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U.S. Strategists Begin to Favor Threat to Use Nuclear Arms, Dana Milbank,


6 October 2001

Washington - The Sept. 11 terrorist attacks on Washington and New York have invigorated national security strategists inside and outside the government who favor using nuclear weapons to deter and respond to chemical or biological attacks.

Conservatives outside the Bush administration have been calling on the administration to make an explicit threat to use nuclear weapons to respond to a biological or chemical attack.

This would change a long-standing U.S. policy of refusing to rule in or rule out use of nuclear weapons in the event of such an attack. So far, at least, senior administration officials have maintained this policy of deliberate ambiguity, though some administration figures appear to be sympathetic to a change that would entail a more specific threat.

A report issued in January by the National Institute for Public Policy declared that ''U.S. nuclear weapons may be necessary" to deter regional powers from using weapons of mass destruction or for ''providing unique targeting capabilities" against such things as buried targets or biological weapons targets.

''Under certain circumstances," the report said, "very severe nuclear threats may be needed to deter any of these potential adversaries.''

Among the report's authors were Stephen Hadley, now deputy national security adviser to President George W. Bush; Robert Joseph, the head of proliferation strategy at the National Security Council, and two key defense advisers to Mr. Bush, Stephen Cambone and William Schneider Jr.

Proponents of the shift in policy said the attacks on New York and Washington had affirmed their views.

''Sept. 11 really underscores the need to look at a full range of flexible options," said David Smith, a military consultant who was an author of the institute's report. "What we were trying to get at there is we don't believe the current arsenal of the United States is persuasively deterrent to all comers.''

Many Bush administration officials have endorsed the notion of switching to smaller nuclear arms that could be used for, among other things, hitting chemical and biological weapons sites and targeting such figures as Osama bin Laden or Iraq's president, Saddam Hussein, who hide in deep underground bunkers.

A report in June 2000 by Stephen Younger, who has been named to head the Threat Reduction Agency at the Defense Department, called for smaller nuclear weapons as part of a rethinking of the role of nuclear weapons.

Though a shift in the arsenal would take years to implement, an early sign will be the Nuclear Posture Review under way in the Pentagon and due to Congress by year's end. The chairman of the Joint Chiefs of Staff, General Richard Myers, in his confirmation hearing on Sept. 13, said that deterrence against weapons of mass destruction was ''a critical component'' of the review.M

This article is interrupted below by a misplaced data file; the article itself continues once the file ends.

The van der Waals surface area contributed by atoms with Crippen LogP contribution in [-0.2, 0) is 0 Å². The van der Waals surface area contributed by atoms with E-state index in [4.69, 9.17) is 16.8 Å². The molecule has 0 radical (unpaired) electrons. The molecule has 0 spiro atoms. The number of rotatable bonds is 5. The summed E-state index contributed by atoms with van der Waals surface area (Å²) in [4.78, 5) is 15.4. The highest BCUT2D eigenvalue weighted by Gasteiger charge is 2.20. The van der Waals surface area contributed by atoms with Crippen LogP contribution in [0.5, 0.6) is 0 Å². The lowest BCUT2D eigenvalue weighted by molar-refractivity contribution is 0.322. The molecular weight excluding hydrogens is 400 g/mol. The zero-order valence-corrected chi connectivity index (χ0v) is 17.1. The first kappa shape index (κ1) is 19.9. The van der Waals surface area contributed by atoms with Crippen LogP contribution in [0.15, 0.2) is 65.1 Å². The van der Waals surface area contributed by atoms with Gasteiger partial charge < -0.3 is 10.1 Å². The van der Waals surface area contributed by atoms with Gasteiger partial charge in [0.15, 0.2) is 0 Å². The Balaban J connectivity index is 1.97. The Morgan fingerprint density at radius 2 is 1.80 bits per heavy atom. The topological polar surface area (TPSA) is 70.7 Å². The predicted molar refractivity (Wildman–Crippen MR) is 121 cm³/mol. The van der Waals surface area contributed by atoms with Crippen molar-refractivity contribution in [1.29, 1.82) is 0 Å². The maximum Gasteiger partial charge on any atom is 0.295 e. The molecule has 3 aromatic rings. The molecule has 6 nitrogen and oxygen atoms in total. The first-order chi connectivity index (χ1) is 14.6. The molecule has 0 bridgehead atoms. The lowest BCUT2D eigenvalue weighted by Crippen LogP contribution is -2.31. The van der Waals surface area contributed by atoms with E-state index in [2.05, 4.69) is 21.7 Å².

He also pointed out that the military already had "a number of low-yield weapons in the current stockpile."

Another author of the institute's report, William Van Cleave of Southwest Missouri State University, said the review would argue "that we need to regain some capability for some low-yield nuclear weapons."

For the past decade or so, U.S. leaders have been deliberately ambiguous about using nuclear weapons to respond to a chemical and biological threat. One example was after Iraq invaded Kuwait.

When Dick Cheney was defense secretary, he said in December 1990, "Were Saddam Hussein foolish enough to use weapons of mass destruction, the U.S. response would be absolutely overwhelming and it would be devastating."

Administration officials said later that he was not implying a nuclear threat.

Some arms control experts say they believe that the Bush administration's statements so far already go beyond past administrations' ambiguity.

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"That is an implied threat," said Daryl Kimball, the executive director of the Arms Control Association. "They've crossed the line or they're at the line by implying the possible use."

Opponents said nuclear threats would encourage nuclear proliferation and worry friendly governments. Joseph Cirincione of the Carnegie Endowment for International Peace said, "It would create its own crisis, fracture the alliance and have no military purpose."

Dana Milbank, Washington Post Service
Copyright 2001 The International Herald Tribune



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